Puffer's Pond Habitat

Geology & TopographyPuffers05_thumb.jpg
“The topography and landforms surrounding Cushman Brook and Puffer’s Pond are more typical of the Berkshire Hills than the Pioneer Valley as they are glacial hills of sand and gravel deposits that are poor for agriculture” (D. Master’s Thesis).

The sand, gravel and rock deposits were left thousands of years ago as streams from the hills in what is today Shutesbury, Pelham and Leverett flowed toward glacial Lake Hitchcock which covered the Connecticut River Valley. The deposits formed the hills and plains surrounding Puffer’s Pond, sitting atop a layer of bedrock, which is exposed along Cushman Brook where years of erosion have cut through the relatively loose soil layers above.

Priority & Supporting Habitat for Rare & Endangered Species
The entire Cushman Brook-Puffer’s Pond riparian corridor is designated as Primary and Supporting Habitat for Rare and Endangered Species and Wildlife, and the pond has been mapped as Living Waters Prime Habitat by MassGIS. Portions of the Cushman Brook are also identified as Biomap Supporting Natural Landscapes, meaning that large, naturally vegetated blocks relatively free from the impacts of roads and developments buffer and connect Biomap Core Habitat. (NHESP) These designations indicate that the health of the entire corridor is critical to the health and stability of many ecologically sensitive flora and fauna.

The Biomap project, completed in 2001, and the Living Waters Project, completed in 2003, identifies the most critical areas of biodiversity in Massachusetts. Biomap depicts the most viable habitat for rare species and natural communities, especially the viability of terrestrial, wetland and estuarine components of the landscape. Living Waters includes “rivers, streams, lakes and ponds that are important for freshwater biodiversity in the Commonwealth.” (NHESP, Massachusetts State Park website) These 2 core habitats, which encompass a wide variety of biodiversity and rare species, are determined by “documented observations of rare species, natural communities, and exemplary habitats.” The Massachusetts Natural Heritage and Endangered Species Program confirmed that the Wood Turtle (a reptile) and the Bridle Shiner (a fish) have been observed in the study area and help it achieve these habitat designations. The Living Waters program recognizes most of the land surrounding the Cushman Brook as a Critical Supporting Watershed.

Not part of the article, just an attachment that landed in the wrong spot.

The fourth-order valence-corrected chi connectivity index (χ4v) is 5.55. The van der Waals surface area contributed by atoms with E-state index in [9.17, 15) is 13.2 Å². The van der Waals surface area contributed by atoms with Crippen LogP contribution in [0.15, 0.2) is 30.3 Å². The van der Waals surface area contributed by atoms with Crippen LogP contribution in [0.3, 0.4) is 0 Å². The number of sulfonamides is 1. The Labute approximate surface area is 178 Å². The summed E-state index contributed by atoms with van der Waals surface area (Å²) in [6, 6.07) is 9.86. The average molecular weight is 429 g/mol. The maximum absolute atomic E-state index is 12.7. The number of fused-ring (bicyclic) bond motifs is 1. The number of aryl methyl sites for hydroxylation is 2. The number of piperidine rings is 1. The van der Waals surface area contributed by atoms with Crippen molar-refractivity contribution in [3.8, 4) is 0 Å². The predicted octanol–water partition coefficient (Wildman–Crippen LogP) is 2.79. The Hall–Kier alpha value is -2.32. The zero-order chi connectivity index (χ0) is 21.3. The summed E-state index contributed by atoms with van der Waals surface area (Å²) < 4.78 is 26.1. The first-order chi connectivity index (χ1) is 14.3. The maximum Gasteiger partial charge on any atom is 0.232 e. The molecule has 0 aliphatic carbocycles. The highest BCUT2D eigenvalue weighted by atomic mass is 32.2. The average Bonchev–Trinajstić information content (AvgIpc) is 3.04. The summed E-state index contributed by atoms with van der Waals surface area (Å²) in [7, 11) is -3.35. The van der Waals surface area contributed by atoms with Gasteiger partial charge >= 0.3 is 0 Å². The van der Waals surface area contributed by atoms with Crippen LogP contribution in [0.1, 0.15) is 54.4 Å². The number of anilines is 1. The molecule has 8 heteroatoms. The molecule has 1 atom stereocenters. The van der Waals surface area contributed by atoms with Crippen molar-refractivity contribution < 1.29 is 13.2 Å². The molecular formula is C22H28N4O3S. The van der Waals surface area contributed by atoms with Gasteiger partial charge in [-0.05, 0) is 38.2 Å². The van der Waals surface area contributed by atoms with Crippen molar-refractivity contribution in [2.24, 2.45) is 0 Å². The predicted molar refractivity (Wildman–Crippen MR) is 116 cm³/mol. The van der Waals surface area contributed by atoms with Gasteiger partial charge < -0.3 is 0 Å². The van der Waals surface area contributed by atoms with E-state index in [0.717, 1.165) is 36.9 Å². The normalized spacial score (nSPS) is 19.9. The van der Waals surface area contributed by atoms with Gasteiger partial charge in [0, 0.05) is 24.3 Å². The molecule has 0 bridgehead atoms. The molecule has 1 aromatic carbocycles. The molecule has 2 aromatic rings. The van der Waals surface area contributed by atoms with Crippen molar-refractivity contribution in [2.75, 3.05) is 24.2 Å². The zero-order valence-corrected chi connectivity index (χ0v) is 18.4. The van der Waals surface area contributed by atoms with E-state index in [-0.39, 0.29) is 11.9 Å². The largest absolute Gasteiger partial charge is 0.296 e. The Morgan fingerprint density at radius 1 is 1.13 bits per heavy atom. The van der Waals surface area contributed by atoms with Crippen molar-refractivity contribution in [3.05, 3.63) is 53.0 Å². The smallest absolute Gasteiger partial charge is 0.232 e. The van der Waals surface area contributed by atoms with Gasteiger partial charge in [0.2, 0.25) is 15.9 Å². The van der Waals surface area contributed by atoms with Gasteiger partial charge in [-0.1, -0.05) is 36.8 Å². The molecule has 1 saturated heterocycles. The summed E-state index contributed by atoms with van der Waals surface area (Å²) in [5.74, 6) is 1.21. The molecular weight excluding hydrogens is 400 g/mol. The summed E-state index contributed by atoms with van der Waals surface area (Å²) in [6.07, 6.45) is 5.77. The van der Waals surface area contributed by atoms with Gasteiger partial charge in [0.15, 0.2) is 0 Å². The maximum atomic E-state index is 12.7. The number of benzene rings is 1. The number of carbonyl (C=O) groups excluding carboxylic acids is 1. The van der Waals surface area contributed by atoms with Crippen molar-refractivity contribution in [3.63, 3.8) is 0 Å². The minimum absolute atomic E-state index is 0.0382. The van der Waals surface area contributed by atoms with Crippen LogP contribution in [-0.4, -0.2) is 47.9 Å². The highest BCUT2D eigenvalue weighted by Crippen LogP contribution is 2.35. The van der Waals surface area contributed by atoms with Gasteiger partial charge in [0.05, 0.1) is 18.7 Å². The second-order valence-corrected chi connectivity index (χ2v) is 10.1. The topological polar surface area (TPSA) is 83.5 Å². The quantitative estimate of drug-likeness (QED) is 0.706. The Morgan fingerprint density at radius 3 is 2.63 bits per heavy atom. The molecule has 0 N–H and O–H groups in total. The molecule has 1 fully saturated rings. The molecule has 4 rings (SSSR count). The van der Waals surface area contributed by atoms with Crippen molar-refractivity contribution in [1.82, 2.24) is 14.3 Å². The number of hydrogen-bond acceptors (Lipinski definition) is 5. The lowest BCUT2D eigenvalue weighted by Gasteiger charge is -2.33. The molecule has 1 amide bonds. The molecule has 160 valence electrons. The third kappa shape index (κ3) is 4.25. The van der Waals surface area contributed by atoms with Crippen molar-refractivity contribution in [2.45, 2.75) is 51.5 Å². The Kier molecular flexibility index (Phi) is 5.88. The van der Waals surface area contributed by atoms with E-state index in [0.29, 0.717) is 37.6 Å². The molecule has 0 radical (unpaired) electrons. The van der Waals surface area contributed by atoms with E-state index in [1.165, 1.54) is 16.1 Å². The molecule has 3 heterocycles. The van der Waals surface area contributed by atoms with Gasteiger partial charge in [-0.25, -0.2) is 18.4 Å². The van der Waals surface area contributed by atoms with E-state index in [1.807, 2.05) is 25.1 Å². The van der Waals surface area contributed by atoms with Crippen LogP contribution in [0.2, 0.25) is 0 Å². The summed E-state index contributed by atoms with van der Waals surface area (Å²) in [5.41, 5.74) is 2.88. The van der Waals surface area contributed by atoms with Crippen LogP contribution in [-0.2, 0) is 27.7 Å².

Water Quality & Sediment (Bathymetry)
The water quality of Puffer’s Pond can be attributed to the Cushman Brook which flows into the pond, to surrounding land uses, and to the geomorphology of the area. The tributaries that contribute to the Cushman Brook pass through a relatively undeveloped area with forested hills and small open meadows. Although many private residences may use individual wells and septic systems, it does not appear to dramatically affect water quality. Cushman Brook is one of the cleanest and most pristine aquatic habitats left in the Town of Amherst. It is a prime fishery with native brook trout, and there is minimal development in the upper parts of the watershed.